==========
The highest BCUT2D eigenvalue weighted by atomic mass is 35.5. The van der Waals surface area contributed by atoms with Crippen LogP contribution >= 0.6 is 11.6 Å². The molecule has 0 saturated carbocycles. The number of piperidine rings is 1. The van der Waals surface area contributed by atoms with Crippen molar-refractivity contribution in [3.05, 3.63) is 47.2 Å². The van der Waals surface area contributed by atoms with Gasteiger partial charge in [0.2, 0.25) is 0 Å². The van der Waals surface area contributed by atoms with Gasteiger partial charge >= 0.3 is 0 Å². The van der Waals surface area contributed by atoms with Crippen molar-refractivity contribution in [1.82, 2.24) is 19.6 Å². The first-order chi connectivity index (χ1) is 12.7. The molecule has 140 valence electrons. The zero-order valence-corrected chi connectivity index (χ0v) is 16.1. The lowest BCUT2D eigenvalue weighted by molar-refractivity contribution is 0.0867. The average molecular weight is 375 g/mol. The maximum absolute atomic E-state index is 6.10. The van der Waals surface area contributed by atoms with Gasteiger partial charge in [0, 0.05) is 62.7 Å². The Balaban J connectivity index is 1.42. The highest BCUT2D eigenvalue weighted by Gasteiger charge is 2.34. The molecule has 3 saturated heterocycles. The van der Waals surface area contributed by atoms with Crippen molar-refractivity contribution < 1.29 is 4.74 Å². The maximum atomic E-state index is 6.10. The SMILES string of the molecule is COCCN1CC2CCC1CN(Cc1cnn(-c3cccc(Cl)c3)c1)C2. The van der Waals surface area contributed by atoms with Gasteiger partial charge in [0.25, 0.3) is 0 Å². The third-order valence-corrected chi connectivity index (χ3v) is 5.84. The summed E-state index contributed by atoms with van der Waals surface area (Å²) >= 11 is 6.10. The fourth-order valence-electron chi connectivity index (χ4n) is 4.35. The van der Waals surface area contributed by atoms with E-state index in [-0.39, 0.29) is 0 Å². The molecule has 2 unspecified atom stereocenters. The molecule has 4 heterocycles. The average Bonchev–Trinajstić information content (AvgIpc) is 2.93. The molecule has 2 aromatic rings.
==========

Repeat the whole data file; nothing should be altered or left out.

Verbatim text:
The highest BCUT2D eigenvalue weighted by atomic mass is 35.5. The van der Waals surface area contributed by atoms with Crippen LogP contribution >= 0.6 is 11.6 Å². The molecule has 0 saturated carbocycles. The number of piperidine rings is 1. The van der Waals surface area contributed by atoms with Crippen molar-refractivity contribution in [3.05, 3.63) is 47.2 Å². The van der Waals surface area contributed by atoms with Gasteiger partial charge in [0.2, 0.25) is 0 Å². The van der Waals surface area contributed by atoms with Gasteiger partial charge >= 0.3 is 0 Å². The van der Waals surface area contributed by atoms with Crippen molar-refractivity contribution in [1.82, 2.24) is 19.6 Å². The first-order chi connectivity index (χ1) is 12.7. The molecule has 140 valence electrons. The zero-order valence-corrected chi connectivity index (χ0v) is 16.1. The lowest BCUT2D eigenvalue weighted by molar-refractivity contribution is 0.0867. The average molecular weight is 375 g/mol. The maximum absolute atomic E-state index is 6.10. The van der Waals surface area contributed by atoms with Gasteiger partial charge in [0, 0.05) is 62.7 Å². The Balaban J connectivity index is 1.42. The highest BCUT2D eigenvalue weighted by Gasteiger charge is 2.34. The molecule has 3 saturated heterocycles. The van der Waals surface area contributed by atoms with Crippen molar-refractivity contribution < 1.29 is 4.74 Å². The maximum atomic E-state index is 6.10. The SMILES string of the molecule is COCCN1CC2CCC1CN(Cc1cnn(-c3cccc(Cl)c3)c1)C2. The van der Waals surface area contributed by atoms with Gasteiger partial charge in [0.25, 0.3) is 0 Å². The third-order valence-corrected chi connectivity index (χ3v) is 5.84. The summed E-state index contributed by atoms with van der Waals surface area (Å²) >= 11 is 6.10. The fourth-order valence-electron chi connectivity index (χ4n) is 4.35. The van der Waals surface area contributed by atoms with E-state index in [-0.39, 0.29) is 0 Å². The molecule has 2 unspecified atom stereocenters. The molecule has 4 heterocycles. The average Bonchev–Trinajstić information content (AvgIpc) is 2.93. The molecule has 2 aromatic rings.